* Farmers concerned gluts driving down prices
* EU emergency fund holds some 420 million euros
* Peach, nectarine growers already promised help
* Emergency agriculture ministers meeting expected in Sept.
(Updates throughout with outcome of meeting, quotes)
By Barbara Lewis
BRUSSELS, Aug 14 The European Commission will
announce more help for EU fruit and vegetable producers early
next week to try to stave off a price collapse after Russia's
ban on most Western food imports.
Russia has declared a one-year embargo on meat, fish, dairy,
fruit and vegetables from the United States, the European Union,
Canada, Australia and Norway in retaliation for Western economic
sanctions over Moscow's actions in Ukraine.
Analysts say Russia could be inflicting the sharpest pain on
itself because it will drive up food prices for its consumers
and stoke inflation, but EU farmers are concerned that the gluts
of fresh fruit and other produce they face will sap the value of
their products on the European market.
The European Commission, the EU executive, has already
announced support for peach and nectarine growers, increasing
the amount of surplus production that can be withdrawn from the
market and distributed free while compensating producers
It says it plans similar steps to help growers of produce
such as tomatoes, cucumbers, peppers and mushrooms.
"As of early next week, I will come forward with the next
market stabilisation measure, targeting a number of perishable
fruit and vegetable products which are now clearly in
difficulty," Agriculture Commissioner Dacian Ciolos said in a
statement after an emergency meeting of EU farm experts.
"I am prepared to propose EU-wide measures as and when
Following reform of the EU's Common Agricultural Policy
completed in 2013, the bloc has an emergency fund of 420 million
euros ($562 million) to compensate producers for sudden market
In all, EU farm exports to Russia are worth about 11 billion
euros a year, roughly 10 percent of all EU agricultural sales.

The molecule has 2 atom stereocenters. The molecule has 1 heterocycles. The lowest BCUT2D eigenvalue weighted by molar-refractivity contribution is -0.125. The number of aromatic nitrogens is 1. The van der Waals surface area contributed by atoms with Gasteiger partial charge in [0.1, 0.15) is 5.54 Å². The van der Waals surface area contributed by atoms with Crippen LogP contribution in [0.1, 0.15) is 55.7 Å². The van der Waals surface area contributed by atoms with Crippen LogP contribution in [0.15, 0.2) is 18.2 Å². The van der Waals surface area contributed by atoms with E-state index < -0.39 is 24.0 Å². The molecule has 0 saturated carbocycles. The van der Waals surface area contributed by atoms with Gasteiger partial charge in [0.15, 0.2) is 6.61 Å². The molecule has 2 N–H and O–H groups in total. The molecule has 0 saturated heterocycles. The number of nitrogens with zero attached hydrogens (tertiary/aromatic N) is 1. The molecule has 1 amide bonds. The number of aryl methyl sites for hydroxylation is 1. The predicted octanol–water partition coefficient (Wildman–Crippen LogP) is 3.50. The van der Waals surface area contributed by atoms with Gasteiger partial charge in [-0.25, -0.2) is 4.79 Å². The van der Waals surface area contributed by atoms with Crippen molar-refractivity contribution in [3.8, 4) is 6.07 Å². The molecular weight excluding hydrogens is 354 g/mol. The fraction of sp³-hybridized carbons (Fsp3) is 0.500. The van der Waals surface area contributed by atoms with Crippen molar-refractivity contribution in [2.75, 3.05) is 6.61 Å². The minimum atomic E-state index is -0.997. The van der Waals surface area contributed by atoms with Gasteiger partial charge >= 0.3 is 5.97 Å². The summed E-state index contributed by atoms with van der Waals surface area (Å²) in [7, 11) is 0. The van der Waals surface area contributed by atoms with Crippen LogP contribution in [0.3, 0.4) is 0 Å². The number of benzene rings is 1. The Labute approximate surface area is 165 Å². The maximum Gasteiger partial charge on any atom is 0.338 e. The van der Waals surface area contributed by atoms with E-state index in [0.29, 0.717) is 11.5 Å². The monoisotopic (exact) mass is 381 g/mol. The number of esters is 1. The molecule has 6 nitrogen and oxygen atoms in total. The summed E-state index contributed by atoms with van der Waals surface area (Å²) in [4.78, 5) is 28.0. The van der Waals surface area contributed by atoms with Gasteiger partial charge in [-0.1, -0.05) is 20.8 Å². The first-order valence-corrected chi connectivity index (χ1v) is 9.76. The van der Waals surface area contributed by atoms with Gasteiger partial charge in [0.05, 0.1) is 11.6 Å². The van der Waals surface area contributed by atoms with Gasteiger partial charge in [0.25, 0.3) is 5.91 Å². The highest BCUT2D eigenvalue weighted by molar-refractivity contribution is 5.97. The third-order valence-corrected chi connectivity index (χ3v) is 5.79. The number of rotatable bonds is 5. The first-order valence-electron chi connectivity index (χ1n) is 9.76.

PAIN UNEQUALLY SPREAD
Some nations are more affected than others. Poland is
suffering from the loss of its biggest apple buyer and France,
the bloc's leading agricultural economy, fears that the hundreds
of thousands of Polish apples Russia does not import will drive
down the value of French produce.
French Agriculture Minister Stephane Le Foll said that
France was among the countries that had called for the speedy
imposition of measures to reduce supply.
Other measures under consideration are efforts to improve
marketing strategies domestically and in new markets.
Speaking on condition of anonymity, EU officials said they
were also looking at trying to dissuade alternative suppliers -
such as Brazil and Egypt - from selling to Russia the food
Moscow will no longer receive from Europe or other Western
One option could be to take a case to the World Trade
Organization, though lawyers in Brussels have said that could be
a mistake when the EU's main concern is to de-escalate the
The issue could be raised as part of a wider debate on the
Ukraine crisis at an emergency meeting of EU foreign ministers
in Brussels on Friday.
EU agriculture ministers are also expected to review the
situation further at an extraordinary meeting in early September
as a follow up to Thursday's meeting of agriculture experts
representing the 28 member states.
(1 US dollar = 0.7483 euro)
(1 US dollar = 0.7475 euro)
(Additional reporting by Adrian Croft, Julia Fioretti and
Martin Santa in Brussels and Andrew Callus and Gus Trompiz in
Paris; Editing by Dale Hudson and David Goodman)